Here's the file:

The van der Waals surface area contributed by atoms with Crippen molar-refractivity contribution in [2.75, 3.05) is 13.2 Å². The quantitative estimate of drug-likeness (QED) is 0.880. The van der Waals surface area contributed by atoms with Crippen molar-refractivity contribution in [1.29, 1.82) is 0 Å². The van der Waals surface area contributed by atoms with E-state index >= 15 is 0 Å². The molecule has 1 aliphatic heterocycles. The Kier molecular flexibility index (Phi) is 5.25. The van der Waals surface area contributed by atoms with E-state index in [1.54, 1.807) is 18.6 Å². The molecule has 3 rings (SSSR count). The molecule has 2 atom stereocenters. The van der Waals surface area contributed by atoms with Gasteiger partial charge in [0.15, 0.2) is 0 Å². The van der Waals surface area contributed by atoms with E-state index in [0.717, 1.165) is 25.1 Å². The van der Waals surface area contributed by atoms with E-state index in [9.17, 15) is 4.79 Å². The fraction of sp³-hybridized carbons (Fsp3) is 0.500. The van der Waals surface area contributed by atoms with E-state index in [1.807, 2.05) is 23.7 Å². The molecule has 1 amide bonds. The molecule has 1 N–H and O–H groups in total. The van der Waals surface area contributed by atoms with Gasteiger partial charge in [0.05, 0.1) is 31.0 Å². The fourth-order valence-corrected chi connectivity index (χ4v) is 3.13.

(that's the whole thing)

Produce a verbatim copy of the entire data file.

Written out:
The van der Waals surface area contributed by atoms with Crippen molar-refractivity contribution in [2.75, 3.05) is 13.2 Å². The quantitative estimate of drug-likeness (QED) is 0.880. The van der Waals surface area contributed by atoms with Crippen molar-refractivity contribution in [1.29, 1.82) is 0 Å². The van der Waals surface area contributed by atoms with E-state index >= 15 is 0 Å². The molecule has 1 aliphatic heterocycles. The Kier molecular flexibility index (Phi) is 5.25. The van der Waals surface area contributed by atoms with E-state index in [1.54, 1.807) is 18.6 Å². The molecule has 3 rings (SSSR count). The molecule has 2 atom stereocenters. The van der Waals surface area contributed by atoms with Gasteiger partial charge in [0.15, 0.2) is 0 Å². The van der Waals surface area contributed by atoms with E-state index in [0.717, 1.165) is 25.1 Å². The van der Waals surface area contributed by atoms with E-state index in [9.17, 15) is 4.79 Å². The fraction of sp³-hybridized carbons (Fsp3) is 0.500. The van der Waals surface area contributed by atoms with E-state index in [1.807, 2.05) is 23.7 Å². The molecule has 1 amide bonds. The molecule has 1 N–H and O–H groups in total. The van der Waals surface area contributed by atoms with Gasteiger partial charge in [0.05, 0.1) is 31.0 Å². The fourth-order valence-corrected chi connectivity index (χ4v) is 3.13.